Entrance of the February 8 Vinylon Factory Complex in Hungnam, North Korea.
Vinylon, also known as Vinalon, is a synthetic fiber produced from polyvinyl alcohol, using anthracite and limestone as raw materials. Vinalon was first developed in 1939 by Ichiro Sakurada, Ri Sung Gi, and H. Kawakami. Production of this fiber was delayed for World War II. The fibre was largely ignored in Korea until Ri defected to North Korea in 1950. Trial production began in 1954 and in 1961 the massive February 8 Vinylon Complex was built in Hamhung. Its success and widespread usage in North Korea is often pointed to as an example of the success of the juche philosophy.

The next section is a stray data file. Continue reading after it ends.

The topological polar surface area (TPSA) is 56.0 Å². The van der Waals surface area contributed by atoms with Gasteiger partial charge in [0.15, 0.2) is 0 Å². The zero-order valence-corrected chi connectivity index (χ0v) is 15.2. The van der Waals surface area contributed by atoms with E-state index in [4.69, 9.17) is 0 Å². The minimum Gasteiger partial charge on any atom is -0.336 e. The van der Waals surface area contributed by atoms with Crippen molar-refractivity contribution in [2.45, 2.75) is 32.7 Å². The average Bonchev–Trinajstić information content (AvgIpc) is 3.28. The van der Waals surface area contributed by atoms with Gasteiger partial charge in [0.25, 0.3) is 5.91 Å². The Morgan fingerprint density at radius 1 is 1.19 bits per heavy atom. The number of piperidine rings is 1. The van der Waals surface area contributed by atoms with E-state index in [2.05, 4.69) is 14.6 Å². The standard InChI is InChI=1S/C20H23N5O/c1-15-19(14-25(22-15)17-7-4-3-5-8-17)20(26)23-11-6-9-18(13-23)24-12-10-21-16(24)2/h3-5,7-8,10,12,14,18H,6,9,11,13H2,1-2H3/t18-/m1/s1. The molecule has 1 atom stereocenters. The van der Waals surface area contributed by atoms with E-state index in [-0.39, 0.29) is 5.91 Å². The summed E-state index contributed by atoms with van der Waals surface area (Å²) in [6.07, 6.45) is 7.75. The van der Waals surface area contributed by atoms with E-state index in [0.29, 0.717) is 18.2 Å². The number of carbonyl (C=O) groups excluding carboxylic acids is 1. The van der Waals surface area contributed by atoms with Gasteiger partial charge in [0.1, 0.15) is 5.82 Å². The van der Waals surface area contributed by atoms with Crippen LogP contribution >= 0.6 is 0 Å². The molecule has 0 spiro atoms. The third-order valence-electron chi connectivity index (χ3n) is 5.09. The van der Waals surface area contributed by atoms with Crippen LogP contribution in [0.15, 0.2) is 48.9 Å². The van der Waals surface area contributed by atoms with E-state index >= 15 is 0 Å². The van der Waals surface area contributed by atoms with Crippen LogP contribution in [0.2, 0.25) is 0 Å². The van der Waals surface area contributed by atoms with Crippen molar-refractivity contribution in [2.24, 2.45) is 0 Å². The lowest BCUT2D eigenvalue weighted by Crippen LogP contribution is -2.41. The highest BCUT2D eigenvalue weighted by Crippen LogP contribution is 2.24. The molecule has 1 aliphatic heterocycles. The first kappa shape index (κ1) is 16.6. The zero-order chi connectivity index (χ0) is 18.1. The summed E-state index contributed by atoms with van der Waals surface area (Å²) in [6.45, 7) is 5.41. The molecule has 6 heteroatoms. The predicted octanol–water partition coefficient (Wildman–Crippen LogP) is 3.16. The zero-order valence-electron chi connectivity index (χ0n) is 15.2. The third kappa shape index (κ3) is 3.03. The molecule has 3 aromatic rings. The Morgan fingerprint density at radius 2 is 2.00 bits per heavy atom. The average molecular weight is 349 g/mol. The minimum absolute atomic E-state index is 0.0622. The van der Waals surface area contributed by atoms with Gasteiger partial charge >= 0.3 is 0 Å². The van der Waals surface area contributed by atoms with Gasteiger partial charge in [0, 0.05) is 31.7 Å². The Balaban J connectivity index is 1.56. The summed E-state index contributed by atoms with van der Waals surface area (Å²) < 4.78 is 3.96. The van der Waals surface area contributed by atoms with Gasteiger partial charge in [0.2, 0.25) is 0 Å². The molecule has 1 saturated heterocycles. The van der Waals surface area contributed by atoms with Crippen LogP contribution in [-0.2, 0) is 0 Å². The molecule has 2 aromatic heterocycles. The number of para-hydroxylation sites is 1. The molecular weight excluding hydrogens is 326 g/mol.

While Hamhung remains a major production centre for vinylon; in 1998, a vinylon factory was opened up in South Pyongan. In early 2010, Kim Jong-il himself attended a mass rally at the February 8 Vinalon Complex in Hamhung to celebrate its reopening after 16 years of inactivity. While Kim was often seen at political rallies or military parades, this was the first documented time he has ever attended an industrial mass rally, said an anonymous South Korean security official.
Vinylon, also known as "Juche fibre" in the DPRK, has become the national fibre of North Korea and is used for the majority of textiles, outstripping fibre such as cotton or nylon, which are produced only in small amounts in North Korea. Other than clothing, Vinalon is also used for shoes, ropes, and quilt wadding.
Vinylon is resistant to heat and chemicals but has numerous disadvantages: it is stiff, uncomfortable, shiny, prone to shrinking, and difficult to dye.
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